Championships mark 100 years at Camp Perry

PORT CLINTON Much like their predecessors a century ago, men and women took aim at targets Thursday
JACOB LAMMERS
May 24, 2010

PORT CLINTON

Much like their predecessors a century ago, men and women took aim at targets Thursday at the Camp Perry shooting range.

Neil Kravitz, 58, of Boring, Md., has competed in shooting matches for more than 20 years, but saved his first trip to Camp Perry for the 100th anniversary of the National Rifle and Pistol Matches.

"I'm having a wonderful time. My goal was to shoot at Camp Perry," said Kravitz, a former Army major. "This is something you aspire to do."

Camp Perry has hosted the event since 1907, when Brigadier General Ammon B. Critchfield -- who later became president of the National Rifle Association -- moved the matches from New Jersey to the 640-acre military training center.

"Camp Perry has really had the same mission for a hundred years: marksmanship," said Col. James H. Chisman, Ohio Army National Guard commander of the camp. "Marksmanship training is our primary reason. The National Matches support that and help us to improve our facilities and ranges. That's how this thing comes together."

The annual competition operates as a partnership among the NRA, Civilian Marksmanship Program and the Ohio National Guard.

"This partnership has held together for 100 years, and we have every expectation to continue this for another 100 years," said NRA President John Sigler. "I just can't say enough about the overall atmosphere at Camp Perry. This is a very exciting and important event."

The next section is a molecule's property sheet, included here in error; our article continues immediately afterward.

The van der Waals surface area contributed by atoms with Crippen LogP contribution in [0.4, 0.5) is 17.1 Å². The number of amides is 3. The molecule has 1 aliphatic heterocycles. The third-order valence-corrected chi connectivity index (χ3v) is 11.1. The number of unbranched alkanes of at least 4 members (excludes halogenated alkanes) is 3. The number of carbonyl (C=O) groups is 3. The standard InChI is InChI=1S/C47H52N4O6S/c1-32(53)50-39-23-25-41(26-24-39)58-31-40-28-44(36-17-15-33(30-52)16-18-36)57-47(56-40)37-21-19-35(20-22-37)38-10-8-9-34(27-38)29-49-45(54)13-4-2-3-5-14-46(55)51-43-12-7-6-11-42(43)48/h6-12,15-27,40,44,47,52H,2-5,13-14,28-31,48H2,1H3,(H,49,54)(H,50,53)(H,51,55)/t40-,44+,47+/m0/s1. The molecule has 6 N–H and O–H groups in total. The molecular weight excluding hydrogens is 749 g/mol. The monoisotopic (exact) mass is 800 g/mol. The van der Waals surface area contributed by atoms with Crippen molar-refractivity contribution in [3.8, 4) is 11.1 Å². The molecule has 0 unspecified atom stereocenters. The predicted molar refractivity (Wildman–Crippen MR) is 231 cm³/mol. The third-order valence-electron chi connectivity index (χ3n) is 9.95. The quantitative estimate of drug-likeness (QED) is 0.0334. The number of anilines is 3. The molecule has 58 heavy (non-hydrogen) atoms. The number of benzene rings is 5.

Sigler, a conventional pistol competitor in the '70s and '80s, competed at Camp Perry and is intimately familiar with the intense atmosphere surrounding what many consider the World Series of shooting competitions.

"He/she who wins will be a highly disciplined competitor who has eyesight off the charts and self discipline that is remarkable," Sigler said. "The championship-caliber shooters are -- in their own right -- athletes in the truest form."

The six-week event brings more than 6,000 shooters from each of the 50 states, as well as outside the U.S.

Heather Deppe, 16, of San Antonio, Texas, took up competitive shooting when she was 10 years old.

"My dad was very supportive. He wanted to teach me gun safety and hunters' education," Deppe said. "I just ate it up."

Deppe competed for the Junior National Pistol Trophy Thursday and plans to come back next year for her fifth trip to Camp Perry.

"The camaraderie is amazing. It's nice to come here and be with people who love to be here shooting," Deppe said.

The competition features the pistol championships, smallbore rifle position and prone matches, and the high-power and long-range rifle championships.

The newest addition to the event is the NRA/Springfield Armory M1A Match Aug. 5. The M1A, a high-power rifle, is considered a "nostalgic" match.

"The M1A match harkens back to the days before Vietnam," Sigler said. "We're trying to bring back nostalgia matches. We''re always looking for new programs."

The competition will have its closing ceremony Aug. 14.